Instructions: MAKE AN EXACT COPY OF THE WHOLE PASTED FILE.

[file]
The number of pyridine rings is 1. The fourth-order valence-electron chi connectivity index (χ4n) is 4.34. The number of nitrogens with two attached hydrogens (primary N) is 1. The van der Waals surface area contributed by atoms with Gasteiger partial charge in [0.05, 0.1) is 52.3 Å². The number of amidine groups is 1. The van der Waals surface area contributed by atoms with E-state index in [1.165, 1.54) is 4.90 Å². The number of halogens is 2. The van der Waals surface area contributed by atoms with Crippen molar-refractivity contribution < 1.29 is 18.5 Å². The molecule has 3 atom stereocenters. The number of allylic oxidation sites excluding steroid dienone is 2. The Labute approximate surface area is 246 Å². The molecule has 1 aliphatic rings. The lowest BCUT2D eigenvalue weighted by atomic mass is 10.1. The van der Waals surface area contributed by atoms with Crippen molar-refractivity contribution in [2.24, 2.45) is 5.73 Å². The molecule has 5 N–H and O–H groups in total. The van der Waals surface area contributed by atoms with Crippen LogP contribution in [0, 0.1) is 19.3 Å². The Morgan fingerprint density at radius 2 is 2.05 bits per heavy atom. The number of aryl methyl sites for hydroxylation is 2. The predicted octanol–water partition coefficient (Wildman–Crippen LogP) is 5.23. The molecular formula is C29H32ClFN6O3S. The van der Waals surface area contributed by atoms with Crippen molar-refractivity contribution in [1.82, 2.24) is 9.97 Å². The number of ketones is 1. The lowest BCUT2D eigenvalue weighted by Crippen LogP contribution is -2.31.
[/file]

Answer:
The number of pyridine rings is 1. The fourth-order valence-electron chi connectivity index (χ4n) is 4.34. The number of nitrogens with two attached hydrogens (primary N) is 1. The van der Waals surface area contributed by atoms with Gasteiger partial charge in [0.05, 0.1) is 52.3 Å². The number of amidine groups is 1. The van der Waals surface area contributed by atoms with E-state index in [1.165, 1.54) is 4.90 Å². The number of halogens is 2. The van der Waals surface area contributed by atoms with Crippen molar-refractivity contribution < 1.29 is 18.5 Å². The molecule has 3 atom stereocenters. The number of allylic oxidation sites excluding steroid dienone is 2. The Labute approximate surface area is 246 Å². The molecule has 1 aliphatic rings. The lowest BCUT2D eigenvalue weighted by atomic mass is 10.1. The van der Waals surface area contributed by atoms with Crippen molar-refractivity contribution in [2.24, 2.45) is 5.73 Å². The molecule has 5 N–H and O–H groups in total. The van der Waals surface area contributed by atoms with Crippen LogP contribution in [0, 0.1) is 19.3 Å². The Morgan fingerprint density at radius 2 is 2.05 bits per heavy atom. The number of aryl methyl sites for hydroxylation is 2. The predicted octanol–water partition coefficient (Wildman–Crippen LogP) is 5.23. The molecular formula is C29H32ClFN6O3S. The van der Waals surface area contributed by atoms with Crippen molar-refractivity contribution in [1.82, 2.24) is 9.97 Å². The number of ketones is 1. The lowest BCUT2D eigenvalue weighted by Crippen LogP contribution is -2.31.